‘It’s a very personal thing’: Kaler talks sexual misconduct prevention among other topics in Q&A

University President Eric Kaler sat down with the Minnesota Daily on Friday.

University of Minnesota President Eric Kaler fields questions from the Minnesota Daily in his office on Friday, Feb. 9.

Jack Rodgers

University of Minnesota President Eric Kaler fields questions from the Minnesota Daily in his office on Friday, Feb. 9.

Kelly Busche

The Minnesota Daily sat down with University of Minnesota President Eric Kaler Friday for this semester’s first monthly interview.

Kaler discussed the University’s legislative priorities, the President’s Initiative to Prevent Sexual Misconduct and the planned closure of the University’s Child Development Center, among other topics.

Did you check out the Super Bowl last week at all?

We had the NFL Honors here in Northop, which was fun. So my wife and I, we went to that, which was interesting. … But I did not go to the game. We have a tradition of watching it with friends and [my friend] bought a new TV with speakers so we went over and checked it out.

Last time you sat down with the Minnesota Daily you mentioned that a few of your biggest goals for 2018 are developing the 2019 budget and advancing the University’s legislative agenda, so looking specifically at this semester, what are your top priorities?

Getting a good bonding bill is really critical to the future of the University. … This is also the time in which we are developing our operating budget for the next fiscal year. … And that will engage a lot of conversations around things that we’re going to do … [and] around what tuition will be. And again some conversation with our [legislators] about the potential for a supplemental budget that might bring in some more operating dollars. So that sounds all about money, and that’s a necessary, but not sufficient, thing for a University to have. So we’ll also engage in exchanges with faculty governance and student governance around the student conduct code and other issues that will come forward.

Your annual State of the University speech is coming up March 1 … have you started thinking about the themes and topics you might address?

Absolutely. Yeah, I think I’ll probably be pretty timely. I think I’ll spend a fair amount of time talking about freedom of speech, the First Amendment rights and protest and I’ll spend a fair amount of time talking about the President’s Initiative to Prevent Sexual Violence [Misconduct] … and how I’d like to see that grow. So those feel to me to be probably the two most significant parts of what I’m going to talk about.

Why are those the most significant?

I think right now, in this country there’s incredible tension, uneasiness, a real inability for people with opposing points of view to come together and talk and try to understand each other … and universities are the place where that kind of dialogue should be able to take place in a safe and respectful environment. And I’d like this University to be that kind of place. And I don’t think there’s any element in our society now that is of more urgency to address than issues of sexual harassment. You’re seeing it from Hollywood to tailgate parties, and we have a good plan to tackle this — to change culture. It’s going to take time, it’s going to take a lot of work, but I think we can get that done.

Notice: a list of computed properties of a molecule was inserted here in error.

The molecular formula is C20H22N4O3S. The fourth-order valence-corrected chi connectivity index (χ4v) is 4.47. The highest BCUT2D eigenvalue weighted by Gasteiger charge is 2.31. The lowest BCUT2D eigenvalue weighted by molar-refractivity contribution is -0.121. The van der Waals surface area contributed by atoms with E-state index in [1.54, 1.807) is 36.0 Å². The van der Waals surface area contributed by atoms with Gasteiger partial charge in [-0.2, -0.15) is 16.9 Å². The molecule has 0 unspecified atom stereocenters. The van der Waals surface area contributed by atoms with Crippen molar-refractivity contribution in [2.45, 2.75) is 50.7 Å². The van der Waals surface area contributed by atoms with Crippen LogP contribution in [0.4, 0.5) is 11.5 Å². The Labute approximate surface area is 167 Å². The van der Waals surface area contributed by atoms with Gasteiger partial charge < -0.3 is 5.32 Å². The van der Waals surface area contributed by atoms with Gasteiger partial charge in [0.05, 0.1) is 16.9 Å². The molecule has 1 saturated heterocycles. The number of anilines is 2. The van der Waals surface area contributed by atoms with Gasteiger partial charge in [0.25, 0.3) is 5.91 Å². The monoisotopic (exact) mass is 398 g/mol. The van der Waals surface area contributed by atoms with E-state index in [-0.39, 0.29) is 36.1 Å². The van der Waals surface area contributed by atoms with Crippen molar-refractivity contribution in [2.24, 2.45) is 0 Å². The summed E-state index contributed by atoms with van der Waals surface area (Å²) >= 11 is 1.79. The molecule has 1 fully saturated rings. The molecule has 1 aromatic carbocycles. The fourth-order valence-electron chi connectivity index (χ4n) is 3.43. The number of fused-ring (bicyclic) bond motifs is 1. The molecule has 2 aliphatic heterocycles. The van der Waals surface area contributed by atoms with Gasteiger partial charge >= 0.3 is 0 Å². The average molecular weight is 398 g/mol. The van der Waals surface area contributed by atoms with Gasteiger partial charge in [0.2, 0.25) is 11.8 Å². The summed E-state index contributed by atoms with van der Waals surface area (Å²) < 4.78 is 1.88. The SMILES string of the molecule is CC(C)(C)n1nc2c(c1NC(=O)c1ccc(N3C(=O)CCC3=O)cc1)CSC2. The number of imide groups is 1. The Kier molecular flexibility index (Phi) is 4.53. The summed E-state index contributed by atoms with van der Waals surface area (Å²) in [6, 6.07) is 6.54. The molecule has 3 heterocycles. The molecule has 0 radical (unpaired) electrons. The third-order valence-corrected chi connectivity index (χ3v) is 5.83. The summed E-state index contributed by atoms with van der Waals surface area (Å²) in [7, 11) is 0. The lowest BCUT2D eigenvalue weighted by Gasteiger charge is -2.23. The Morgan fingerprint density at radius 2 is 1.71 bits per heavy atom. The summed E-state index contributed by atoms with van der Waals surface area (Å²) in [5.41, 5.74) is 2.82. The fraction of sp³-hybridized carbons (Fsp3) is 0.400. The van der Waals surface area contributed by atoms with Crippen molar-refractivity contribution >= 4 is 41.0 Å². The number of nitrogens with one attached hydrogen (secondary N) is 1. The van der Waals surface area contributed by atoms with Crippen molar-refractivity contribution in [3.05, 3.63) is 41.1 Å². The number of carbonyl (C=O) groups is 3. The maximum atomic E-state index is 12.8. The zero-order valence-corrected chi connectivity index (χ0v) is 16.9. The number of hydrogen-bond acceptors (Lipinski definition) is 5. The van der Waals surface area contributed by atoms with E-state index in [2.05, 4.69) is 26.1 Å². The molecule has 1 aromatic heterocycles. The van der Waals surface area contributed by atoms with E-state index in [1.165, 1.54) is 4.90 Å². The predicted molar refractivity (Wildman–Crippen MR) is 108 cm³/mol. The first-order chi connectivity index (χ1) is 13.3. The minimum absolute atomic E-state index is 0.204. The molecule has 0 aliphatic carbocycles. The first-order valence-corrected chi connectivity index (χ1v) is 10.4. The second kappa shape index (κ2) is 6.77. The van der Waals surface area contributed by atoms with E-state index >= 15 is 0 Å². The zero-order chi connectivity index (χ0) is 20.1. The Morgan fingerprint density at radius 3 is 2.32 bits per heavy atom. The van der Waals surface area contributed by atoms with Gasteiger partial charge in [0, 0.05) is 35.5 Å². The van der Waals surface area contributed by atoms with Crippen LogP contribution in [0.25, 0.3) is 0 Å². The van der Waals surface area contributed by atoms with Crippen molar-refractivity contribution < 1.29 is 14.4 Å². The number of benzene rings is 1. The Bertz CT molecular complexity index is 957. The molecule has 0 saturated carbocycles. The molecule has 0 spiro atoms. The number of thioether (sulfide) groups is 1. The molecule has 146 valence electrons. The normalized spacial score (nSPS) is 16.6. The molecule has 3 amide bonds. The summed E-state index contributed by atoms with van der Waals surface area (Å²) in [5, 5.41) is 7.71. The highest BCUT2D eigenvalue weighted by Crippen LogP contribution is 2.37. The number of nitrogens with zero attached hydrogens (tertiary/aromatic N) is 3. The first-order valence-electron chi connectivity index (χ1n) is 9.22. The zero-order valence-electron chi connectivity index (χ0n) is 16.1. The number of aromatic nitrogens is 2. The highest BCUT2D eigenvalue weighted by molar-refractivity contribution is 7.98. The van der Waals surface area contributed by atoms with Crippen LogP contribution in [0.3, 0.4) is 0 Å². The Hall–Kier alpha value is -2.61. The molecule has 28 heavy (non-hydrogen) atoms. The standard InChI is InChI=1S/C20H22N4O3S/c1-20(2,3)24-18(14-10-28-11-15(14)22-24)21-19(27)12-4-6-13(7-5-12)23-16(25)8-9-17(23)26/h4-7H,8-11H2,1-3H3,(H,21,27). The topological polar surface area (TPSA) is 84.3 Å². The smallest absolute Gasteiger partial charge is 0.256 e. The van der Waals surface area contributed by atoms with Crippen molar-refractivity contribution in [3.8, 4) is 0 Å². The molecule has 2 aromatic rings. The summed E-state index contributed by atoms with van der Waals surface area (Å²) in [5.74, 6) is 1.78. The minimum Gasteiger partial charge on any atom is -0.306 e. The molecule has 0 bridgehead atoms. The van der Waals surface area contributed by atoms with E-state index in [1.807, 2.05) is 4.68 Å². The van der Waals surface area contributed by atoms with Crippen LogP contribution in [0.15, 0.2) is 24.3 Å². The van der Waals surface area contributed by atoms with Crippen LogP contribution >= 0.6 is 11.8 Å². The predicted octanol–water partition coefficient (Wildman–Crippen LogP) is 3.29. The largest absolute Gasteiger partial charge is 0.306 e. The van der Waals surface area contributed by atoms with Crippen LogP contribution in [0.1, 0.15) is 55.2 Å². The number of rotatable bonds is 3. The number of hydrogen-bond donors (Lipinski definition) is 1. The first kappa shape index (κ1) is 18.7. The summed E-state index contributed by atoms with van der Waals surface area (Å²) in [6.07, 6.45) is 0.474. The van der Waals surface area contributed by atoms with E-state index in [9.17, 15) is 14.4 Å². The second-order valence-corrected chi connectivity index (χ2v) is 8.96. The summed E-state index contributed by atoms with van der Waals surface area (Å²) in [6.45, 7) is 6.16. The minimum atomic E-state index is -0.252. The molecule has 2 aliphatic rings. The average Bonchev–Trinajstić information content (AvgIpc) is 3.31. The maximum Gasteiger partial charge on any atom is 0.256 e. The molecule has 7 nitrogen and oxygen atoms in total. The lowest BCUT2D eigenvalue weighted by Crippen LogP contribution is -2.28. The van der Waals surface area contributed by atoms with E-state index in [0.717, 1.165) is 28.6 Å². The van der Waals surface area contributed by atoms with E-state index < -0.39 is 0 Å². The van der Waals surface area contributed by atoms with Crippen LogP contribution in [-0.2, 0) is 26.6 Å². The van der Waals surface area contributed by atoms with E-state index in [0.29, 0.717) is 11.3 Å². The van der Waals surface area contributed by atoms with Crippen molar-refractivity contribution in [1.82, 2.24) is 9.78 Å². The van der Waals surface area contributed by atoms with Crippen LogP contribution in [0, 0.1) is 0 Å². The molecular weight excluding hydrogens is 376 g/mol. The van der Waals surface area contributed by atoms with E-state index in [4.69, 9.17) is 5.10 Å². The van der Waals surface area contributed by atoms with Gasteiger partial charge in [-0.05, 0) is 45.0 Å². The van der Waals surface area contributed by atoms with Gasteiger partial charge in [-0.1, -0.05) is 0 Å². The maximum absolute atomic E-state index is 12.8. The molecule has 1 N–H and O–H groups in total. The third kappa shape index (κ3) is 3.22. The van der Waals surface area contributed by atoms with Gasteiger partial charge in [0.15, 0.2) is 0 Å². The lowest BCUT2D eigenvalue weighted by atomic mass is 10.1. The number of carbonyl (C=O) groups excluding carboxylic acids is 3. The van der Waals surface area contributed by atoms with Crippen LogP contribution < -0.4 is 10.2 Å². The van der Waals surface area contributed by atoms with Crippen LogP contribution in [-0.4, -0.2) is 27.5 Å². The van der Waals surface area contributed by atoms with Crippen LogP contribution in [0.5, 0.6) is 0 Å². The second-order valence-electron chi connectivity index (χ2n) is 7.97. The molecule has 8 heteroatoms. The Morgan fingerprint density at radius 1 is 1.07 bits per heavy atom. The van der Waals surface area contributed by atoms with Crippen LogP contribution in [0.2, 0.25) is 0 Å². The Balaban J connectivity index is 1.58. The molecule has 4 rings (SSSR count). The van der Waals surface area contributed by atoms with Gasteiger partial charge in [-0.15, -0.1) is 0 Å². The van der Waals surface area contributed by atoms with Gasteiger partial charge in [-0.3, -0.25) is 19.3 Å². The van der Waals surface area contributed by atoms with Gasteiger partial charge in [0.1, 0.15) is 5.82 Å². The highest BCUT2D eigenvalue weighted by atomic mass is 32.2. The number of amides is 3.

So we kind of talked about this already, but the U of M’s 2018 bonding request is among the largest in the past five years. Governor Mark Dayton has proposed an addition $60 million more in capital funding than the University’s request. What was your reaction to his proposal?

Well I was quite obviously delighted by his proposal. He has been a very good friend of the University during his time as governor. … The principle area of increase was in HEAPR, the Higher Education Asset and Preservation Repair fund. And that’s completely consistent with our theme of requesting items that help us renew our campuses. No big, bright, shiny new objects, but renewal and reinvestment in what we have.

What do you expect the outcome to be during this legislative session?

I think the economic climate combined with the fact that it’s an election year will help generate a bonding bill. I think the historical barrier to having a bonding bill that’s more than a billion dollars is a significant challenge. … The governor’s proposal is $1.5 billion, and we are about 20 percent of that — about $300 million. So a target of 20 or 25 percent of the final bonding number is … probably realistic. But we will be aggressively looking for all that we can get.

Many parents are scrambling to find childcare options after the University announced last month that the Child Development Center would close in the summer 2019. And yesterday families delivered a petition with 3,000 signatures to Morrill Hall. The University has declined to discuss … much about the decision. Can you tell us more about the reasons for the closure?